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The Boston Globe: “Escape stirs worries over prison fences in Shirley”

SHIRLEY – When a prisoner walked away from the Massachusetts Correctional Institution in Shirley during the power outage caused by the Dec. 12 ice storm, it highlighted an ongoing problem at the minimum-security section of the prison – the failure to finish building fences around the inmates’ housing.

Joseph Kacevich, 27, who was serving time for armed robbery and motor vehicle theft, walked away from the facility the evening of Dec. 14, according to Diane Wiffin, a spokeswoman for the state Department of Correction.

Kacevich – who had not been located as of Monday, according to Correction Department spokeswoman Cara Savelli – probably took advantage of the darkness when streetlights were out on the nearby roads due to the ice storm, said Enrico Cappucci, chairman of the Board of Selectmen.

The Correction Department began building 8-foot high, chain-link fences around the minimum-security housing units last spring, but has been unable to finish the fences due to lack of funds, Wiffin said.

Fences are up around four of the six minimum-security cottages, and the cottages are staffed by correctional officers 24 hours a day, seven days a week, she said.

Wiffin did not say whether Kacevich escaped from an unfenced housing unit. She also did not answer questions about how much money is needed to complete the fences, or how many prisoners are not behind a fence.

Police Chief Paul Thibodeau said he requested that the fences be put up after police and state troopers stopped a naked woman driving a car not far from the prison about a year ago. The woman had been having an intimate encounter with an inmate in a car off the prison property, he said.

“The girl in the car was speeding by the police from that area,” Thibodeau said. “The guards were waiting for [the inmate] and they caught him.”

Town officials, who brought up the issue during a meeting with corrections officials in November, stressed that the fences are needed now because the recently built Apple Orchard Estates housing development is not far from the prison.

Thibodeau said he is happy with the progress that has been made because the Department of Correction “is taking positive steps to remedy the situation.”

“They took the situation very seriously and they increased staff, increased patrols in that area,” he said.

MCI-Shirley includes minimum- and medium-security sections. It is separate from the maximum-security Souza-Baranowski prison nearby.

The minimum-security prison, which was founded in 1972, closed in 2002 due to prison consolidation and reopened again in 2007, because “moving inmates to minimum security is a key component of DOC reentry services,” Wiffin said in an e-mail. Its population has almost doubled from 145 in January 2008 to 277 at the end of November, according to Wiffin, who did not give a reason for the increase.

The issue of fences at minimum-security prisons has come up before. In 1984, when Concord residents, troubled by frequent escapes from the Northeastern Correctional Center, called for building fences, then-superintendent Bob Walsh told the Globe that minimum-security facilities should not have a wall or fence because the goal is to prepare prisoners for life on the outside.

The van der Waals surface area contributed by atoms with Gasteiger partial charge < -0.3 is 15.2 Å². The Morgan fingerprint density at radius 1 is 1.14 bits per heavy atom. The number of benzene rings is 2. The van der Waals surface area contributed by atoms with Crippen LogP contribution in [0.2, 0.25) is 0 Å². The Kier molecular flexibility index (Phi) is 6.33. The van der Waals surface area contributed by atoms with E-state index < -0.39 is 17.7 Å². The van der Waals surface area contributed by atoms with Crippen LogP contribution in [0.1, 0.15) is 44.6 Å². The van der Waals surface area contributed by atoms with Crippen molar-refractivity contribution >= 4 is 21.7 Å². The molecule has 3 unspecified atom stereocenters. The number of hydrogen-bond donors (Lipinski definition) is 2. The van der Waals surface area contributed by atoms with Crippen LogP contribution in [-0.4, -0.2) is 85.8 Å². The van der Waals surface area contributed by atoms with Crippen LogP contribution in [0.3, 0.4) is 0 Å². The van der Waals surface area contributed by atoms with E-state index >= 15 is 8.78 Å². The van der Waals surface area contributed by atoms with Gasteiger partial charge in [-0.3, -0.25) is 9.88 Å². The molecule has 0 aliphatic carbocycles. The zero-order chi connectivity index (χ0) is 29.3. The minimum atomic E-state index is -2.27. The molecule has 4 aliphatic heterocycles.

“I don’t think a fence would reduce escapes,” Walsh told the Globe in a July 16, 1984, article.

Leslie Walker, executive director of Massachusetts Correctional Legal Services, a nonprofit that assists prisoners, also said it’s unnecessary to have a fence around a minimum-security facility because inmates regularly leave the prison for jobs in the community.

“In a minimum, you’re given a lot of trust. Having a fence around it is pretty silly,” she said.

Minimum-security prisoners, supervised by a guard, have been doing landscaping work in Shirley and Lancaster for years, raking leaves in the cemeteries and parks and mowing the grass, according to selectmen in the two towns.

Despite the guards, a number of prisoners have simply walked away from Shirley’s minimum-security section, a search through newspaper stories from the last 20 years revealed.

In 1994, a convicted murder who was held in minimum security shot a Shirley police officer in the chest when the stolen vehicle he was driving was stopped, and in 1985, a state trooper shot an escaped minimum-security prisoner during a traffic stop on Route 2. Among other escapees from Shirley’s minimum-security prison were the leader of a street gang who terrorized Southeast Asian merchants and a bank robber who was caught nearly a decade after his escape by a woman who recognized him from an episode of “Unsolved Mysteries.”

Shirley selectmen said a fence would not necessarily have prevented Kacevich’s escape because minimum-security inmates have many opportunities to walk away. “Whether the fence is there or not, I’m not certain the fence would have prevented the escape,” said Selectman Andy Deveau.

Selectman Leonardo “Chip” Guercio agreed. “They have opportunities to walk away,” he said. “I don’t think a fence here or a fence there is going to stop that.”

Instead, Guercio suggested that Kacevich, who was scheduled to be released on Jan. 29, may have run away because he wanted to be arrested to be put back in.

Fence or no fence, Thomas Carr , who resides in the nearby Apple Orchard Estates development, said he isn’t worried about the proximity of the prison. “We’re not going to move over it,” he said. “You have to have prisons, and they’ve got to be somewhere.”

But Shirley resident Dina Samfield , who has a young child, said the prison concerns her more than the mountain lion that some residents have reported seeing in the area.

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